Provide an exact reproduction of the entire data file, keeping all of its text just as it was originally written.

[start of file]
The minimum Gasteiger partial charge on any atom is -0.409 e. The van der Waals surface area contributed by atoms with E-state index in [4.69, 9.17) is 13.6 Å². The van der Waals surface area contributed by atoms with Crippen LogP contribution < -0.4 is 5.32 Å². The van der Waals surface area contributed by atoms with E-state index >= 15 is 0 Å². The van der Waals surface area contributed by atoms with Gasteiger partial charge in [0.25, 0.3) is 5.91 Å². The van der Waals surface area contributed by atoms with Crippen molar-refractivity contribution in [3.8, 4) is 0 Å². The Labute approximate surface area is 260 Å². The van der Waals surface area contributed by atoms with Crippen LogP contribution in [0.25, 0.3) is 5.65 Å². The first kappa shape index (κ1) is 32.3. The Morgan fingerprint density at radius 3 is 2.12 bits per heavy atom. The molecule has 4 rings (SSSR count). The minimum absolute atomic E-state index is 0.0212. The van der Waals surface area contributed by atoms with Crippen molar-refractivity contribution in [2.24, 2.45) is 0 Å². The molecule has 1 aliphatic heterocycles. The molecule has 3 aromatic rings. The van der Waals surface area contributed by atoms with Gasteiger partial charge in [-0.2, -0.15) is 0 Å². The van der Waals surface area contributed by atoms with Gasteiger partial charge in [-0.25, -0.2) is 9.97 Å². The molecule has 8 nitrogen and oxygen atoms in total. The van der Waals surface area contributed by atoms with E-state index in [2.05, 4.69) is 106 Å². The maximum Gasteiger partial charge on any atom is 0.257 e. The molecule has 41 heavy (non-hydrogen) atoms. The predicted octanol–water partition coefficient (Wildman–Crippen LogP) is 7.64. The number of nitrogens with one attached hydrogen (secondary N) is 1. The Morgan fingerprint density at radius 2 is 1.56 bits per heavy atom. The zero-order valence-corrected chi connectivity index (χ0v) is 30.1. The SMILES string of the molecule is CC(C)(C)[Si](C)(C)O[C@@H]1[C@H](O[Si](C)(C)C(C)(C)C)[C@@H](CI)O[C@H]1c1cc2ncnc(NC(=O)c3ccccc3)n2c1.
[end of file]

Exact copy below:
The minimum Gasteiger partial charge on any atom is -0.409 e. The van der Waals surface area contributed by atoms with E-state index in [4.69, 9.17) is 13.6 Å². The van der Waals surface area contributed by atoms with Crippen LogP contribution < -0.4 is 5.32 Å². The van der Waals surface area contributed by atoms with E-state index >= 15 is 0 Å². The van der Waals surface area contributed by atoms with Gasteiger partial charge in [0.25, 0.3) is 5.91 Å². The van der Waals surface area contributed by atoms with Crippen molar-refractivity contribution in [3.8, 4) is 0 Å². The Labute approximate surface area is 260 Å². The van der Waals surface area contributed by atoms with Crippen LogP contribution in [0.25, 0.3) is 5.65 Å². The first kappa shape index (κ1) is 32.3. The Morgan fingerprint density at radius 3 is 2.12 bits per heavy atom. The molecule has 4 rings (SSSR count). The minimum absolute atomic E-state index is 0.0212. The van der Waals surface area contributed by atoms with Crippen molar-refractivity contribution in [2.24, 2.45) is 0 Å². The molecule has 1 aliphatic heterocycles. The molecule has 3 aromatic rings. The van der Waals surface area contributed by atoms with Gasteiger partial charge in [-0.2, -0.15) is 0 Å². The van der Waals surface area contributed by atoms with Gasteiger partial charge in [-0.25, -0.2) is 9.97 Å². The molecule has 8 nitrogen and oxygen atoms in total. The van der Waals surface area contributed by atoms with E-state index in [2.05, 4.69) is 106 Å². The maximum Gasteiger partial charge on any atom is 0.257 e. The molecule has 41 heavy (non-hydrogen) atoms. The predicted octanol–water partition coefficient (Wildman–Crippen LogP) is 7.64. The number of nitrogens with one attached hydrogen (secondary N) is 1. The Morgan fingerprint density at radius 2 is 1.56 bits per heavy atom. The zero-order valence-corrected chi connectivity index (χ0v) is 30.1. The SMILES string of the molecule is CC(C)(C)[Si](C)(C)O[C@@H]1[C@H](O[Si](C)(C)C(C)(C)C)[C@@H](CI)O[C@H]1c1cc2ncnc(NC(=O)c3ccccc3)n2c1.